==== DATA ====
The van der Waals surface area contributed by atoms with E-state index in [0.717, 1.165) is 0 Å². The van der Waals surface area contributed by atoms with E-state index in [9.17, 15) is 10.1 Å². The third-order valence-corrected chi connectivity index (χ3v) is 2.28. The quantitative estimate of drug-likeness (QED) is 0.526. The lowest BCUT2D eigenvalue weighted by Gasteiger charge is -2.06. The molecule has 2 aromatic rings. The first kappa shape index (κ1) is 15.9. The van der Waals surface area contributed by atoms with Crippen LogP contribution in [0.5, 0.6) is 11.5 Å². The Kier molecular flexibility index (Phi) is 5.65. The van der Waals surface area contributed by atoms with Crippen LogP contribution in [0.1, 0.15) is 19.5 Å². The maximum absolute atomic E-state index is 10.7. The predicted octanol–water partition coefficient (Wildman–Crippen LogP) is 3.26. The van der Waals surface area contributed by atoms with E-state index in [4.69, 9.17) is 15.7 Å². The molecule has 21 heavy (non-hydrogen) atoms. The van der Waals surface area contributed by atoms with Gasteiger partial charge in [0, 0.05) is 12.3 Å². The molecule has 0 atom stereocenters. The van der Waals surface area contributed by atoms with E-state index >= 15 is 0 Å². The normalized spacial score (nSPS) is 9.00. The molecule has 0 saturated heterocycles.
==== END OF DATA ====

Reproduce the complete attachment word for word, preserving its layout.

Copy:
The van der Waals surface area contributed by atoms with E-state index in [0.717, 1.165) is 0 Å². The van der Waals surface area contributed by atoms with E-state index in [9.17, 15) is 10.1 Å². The third-order valence-corrected chi connectivity index (χ3v) is 2.28. The quantitative estimate of drug-likeness (QED) is 0.526. The lowest BCUT2D eigenvalue weighted by Gasteiger charge is -2.06. The molecule has 2 aromatic rings. The first kappa shape index (κ1) is 15.9. The van der Waals surface area contributed by atoms with Crippen LogP contribution in [0.5, 0.6) is 11.5 Å². The Kier molecular flexibility index (Phi) is 5.65. The van der Waals surface area contributed by atoms with Crippen LogP contribution in [0.1, 0.15) is 19.5 Å². The maximum absolute atomic E-state index is 10.7. The predicted octanol–water partition coefficient (Wildman–Crippen LogP) is 3.26. The van der Waals surface area contributed by atoms with E-state index in [4.69, 9.17) is 15.7 Å². The molecule has 21 heavy (non-hydrogen) atoms. The van der Waals surface area contributed by atoms with Gasteiger partial charge in [0, 0.05) is 12.3 Å². The molecule has 0 atom stereocenters. The van der Waals surface area contributed by atoms with E-state index >= 15 is 0 Å². The normalized spacial score (nSPS) is 9.00. The molecule has 0 saturated heterocycles.